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SYNOPSIS: A meta-analysis of 142 studies demonstrated that functional imaging studies in Parkinson’s disease using tracers for aromatic acid decarboxylase showed smaller defects compared to those using tracers targeting dopamine transport and VMAT2. Symptom severity correlated linearly with dopamine neuron loss as determined by these imaging studies.
SOURCE: Kaasinen V, Vahlberg T. Striatal dopamine in Parkinson disease: A meta-analysis of imaging studies. Ann Neurol 2017;82:873-882.
Kaasinen et al assessed 1,520 papers obtained through a PubMed search using various search terms, including dopamine, Parkinson’s disease (PD), parkinsonism, PET, and SPECT. Out of these 1,520 papers, 142 studies were included in this analysis if they met the following inclusion criteria: human PET or SPECT study; aromatic l-amino decarboxylase (AADC), vesicular monoamine transporter 2 (VMAT2), or dopamine transporter (DAT) tracer was used; idiopathic Parkinson’s disease patients were compared with healthy controls; and binding was reported as a mean for both PD and healthy controls in at least one striatal region. Twelve studies were excluded because of repetition of subjects. There were 157 separate PD samples in these 142 studies. The total number of PD patients was 3,605 and the total number of healthy controls was 2,352. Of these 142 studies, 67 were AADC studies, 64 were DAT studies, and 11 were VMAT2 studies. All of the studies demonstrated a 13.2% to 77% lower binding of AADC, DAT, and VMAT2 in PD patients compared with controls. In order of effect size from most to least, the posterior putamen showed the most effect size, then the entire putamen, followed by the anterior putamen, and lastly the caudate nucleus. The defect in AADC was consistently smaller than the defects in VMAT2 or DAT. The correlation between disease severity and dopamine loss was linear and this correlation was strongest in the caudate compared to the putamen. The longitudinal studies (total of 18; 3 AADC studies, and 15 DAT studies) had inconsistent results but suggested a negative exponential progression of dopamine loss.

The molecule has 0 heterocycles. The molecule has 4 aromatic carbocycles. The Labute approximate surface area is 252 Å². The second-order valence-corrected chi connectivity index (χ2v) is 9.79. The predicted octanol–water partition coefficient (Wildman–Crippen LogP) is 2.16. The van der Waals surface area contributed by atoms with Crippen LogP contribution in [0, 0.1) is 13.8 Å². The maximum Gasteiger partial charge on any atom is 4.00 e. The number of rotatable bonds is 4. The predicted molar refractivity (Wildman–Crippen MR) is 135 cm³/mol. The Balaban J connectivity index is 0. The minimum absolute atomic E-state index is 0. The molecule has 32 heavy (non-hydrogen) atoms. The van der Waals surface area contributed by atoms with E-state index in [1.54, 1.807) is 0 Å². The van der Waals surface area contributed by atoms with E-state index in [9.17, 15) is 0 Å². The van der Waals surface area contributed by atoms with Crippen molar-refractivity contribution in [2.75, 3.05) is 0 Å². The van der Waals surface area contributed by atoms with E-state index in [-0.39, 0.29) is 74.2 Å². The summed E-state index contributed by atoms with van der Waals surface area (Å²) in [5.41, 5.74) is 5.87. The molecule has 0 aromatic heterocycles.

Dopaminergic functional imaging has been used in research for nearly 30 years. This study confirms the relationship between dopamine loss and disease severity. The strengths of this meta-analysis include the large number of studies and subjects. Publication bias was not found to be significant. However, important considerations need to be noted. Different methods and machines can provide varying results that can contribute to the stark contrast between neuropathology showing a lack of dopamine fibers and imaging, which shows a reduction in fibers by 50%. In addition, PD has varying subtypes that also may contribute to the large range in reduction in binding of AADC, VMAT2, and DAT. Along these lines, the search terms included atypical parkinsonisms, and these imaging modalities cannot accurately distinguish between PD and the atypical Parkinson patients. Thus, the inclusion of atypicals in these studies can lead to varying binding reduction. Although the imaging modalities can help correlate disease severity and neuronal loss at a single time point, longitudinal analysis was found to be inconsistent. Thus, these functional imaging studies still are not reliable biomarkers of PD. Further research into the type of tracer and target is required to establish functional imaging as a reliable biomarker.
Financial Disclosure: Neurology Alert’s Editor in Chief Matthew Fink, MD; Peer Reviewer M. Flint Beal, MD; Executive Editor Leslie Coplin; Editor Jonathan Springston; and Editorial Group Manager Terrey L. Hatcher report no financial relationships relevant to this field of study.